Michigan has a history of some pretty sweet music. One surprising genre that is Pure Michigan is techno. The art form was invented by three young men from Belleville in the 1980s (specifically Kevin Saunderson, Derrick May, and Juan Atkins, aka the Belleville 3, and you can listen to some classic Detroit techno here).
These days there are some talented musicians making really good electronic music in the mitten state. Zach Saginaw is one of them. He was born and raised in Ann Arbor (and as an interesting side note: his father is a co-founder of Zingerman’s Deli.) Saginaw now calls Detroit home, but he’s not there a whole lot recently, since he’s been busy touring the globe.
Saginaw makes electronic music under his middle name, Shigeto. Now don’t freak if you’re all like, “I hate techno!” Saginaw’s stuff is beautiful. It’s rhythmic, bright, and clean. His music is also an easy entry point for people who *think* they can’t stomach the genre.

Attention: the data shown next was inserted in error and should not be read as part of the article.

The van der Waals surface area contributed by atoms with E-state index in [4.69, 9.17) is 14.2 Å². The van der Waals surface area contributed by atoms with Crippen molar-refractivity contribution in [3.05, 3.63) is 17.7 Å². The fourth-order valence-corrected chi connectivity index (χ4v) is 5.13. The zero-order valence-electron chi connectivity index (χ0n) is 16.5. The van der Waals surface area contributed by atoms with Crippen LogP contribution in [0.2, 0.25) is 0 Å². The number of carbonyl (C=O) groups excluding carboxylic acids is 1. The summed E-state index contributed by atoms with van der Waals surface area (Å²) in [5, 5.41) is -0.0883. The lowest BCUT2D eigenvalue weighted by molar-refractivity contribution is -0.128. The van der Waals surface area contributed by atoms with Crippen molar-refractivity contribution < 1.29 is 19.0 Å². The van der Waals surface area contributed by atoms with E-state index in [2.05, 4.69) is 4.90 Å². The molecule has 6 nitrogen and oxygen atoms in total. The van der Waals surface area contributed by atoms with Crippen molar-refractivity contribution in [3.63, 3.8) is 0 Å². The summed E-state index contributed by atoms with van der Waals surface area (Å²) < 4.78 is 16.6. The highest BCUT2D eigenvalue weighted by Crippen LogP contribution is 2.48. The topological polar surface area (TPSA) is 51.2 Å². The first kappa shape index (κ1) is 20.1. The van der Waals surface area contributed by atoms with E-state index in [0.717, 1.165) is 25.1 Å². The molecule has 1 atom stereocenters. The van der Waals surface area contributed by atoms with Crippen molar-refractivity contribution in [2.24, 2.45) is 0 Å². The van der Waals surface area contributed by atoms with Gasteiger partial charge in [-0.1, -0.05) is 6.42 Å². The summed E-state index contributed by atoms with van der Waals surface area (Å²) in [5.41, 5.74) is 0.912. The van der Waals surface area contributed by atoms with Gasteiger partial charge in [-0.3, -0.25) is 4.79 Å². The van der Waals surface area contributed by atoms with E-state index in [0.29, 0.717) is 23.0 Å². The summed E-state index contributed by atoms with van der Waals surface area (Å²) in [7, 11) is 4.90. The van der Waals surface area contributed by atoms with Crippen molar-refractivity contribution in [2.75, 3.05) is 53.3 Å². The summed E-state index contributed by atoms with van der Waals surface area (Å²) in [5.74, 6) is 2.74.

Saginaw trained as a jazz drummer, and that’s ground zero for his songwriting and performances. But he incorporates all kinds of electronic goodness into his compositions. He calls his music “instrumental, electronically-produced music that is jazz and hip-hop influenced.” Check out this video to see what his demanding, physical, (and sweaty) performances actually look like.
He’s released several albums on the Michigan-based label, Ghostly International. One album, called “Lineage,” is a tribute to the Japanese side of his family. (Saginaw is Japanese and Jewish.)After the bombing of Pearl Harbor, the members of his family were whisked away into internment camps. Saginaw says this traumatic experience had ways of affecting him years later. So he wanted to reach out to his grandparents especially, and connect with them, but it was hard to do with words. So he did it instead with sounds.I did a story about Saginaw for the radio, where he talks more about this:
These days, the Motor City is an inspiration. Saginaw's song “Detroit Part 1” is on his newest album, “No Better Time Than Now.” It’s clearly inspired by Detroit, his family, and the game Pac-Man, as evidenced in the song's video.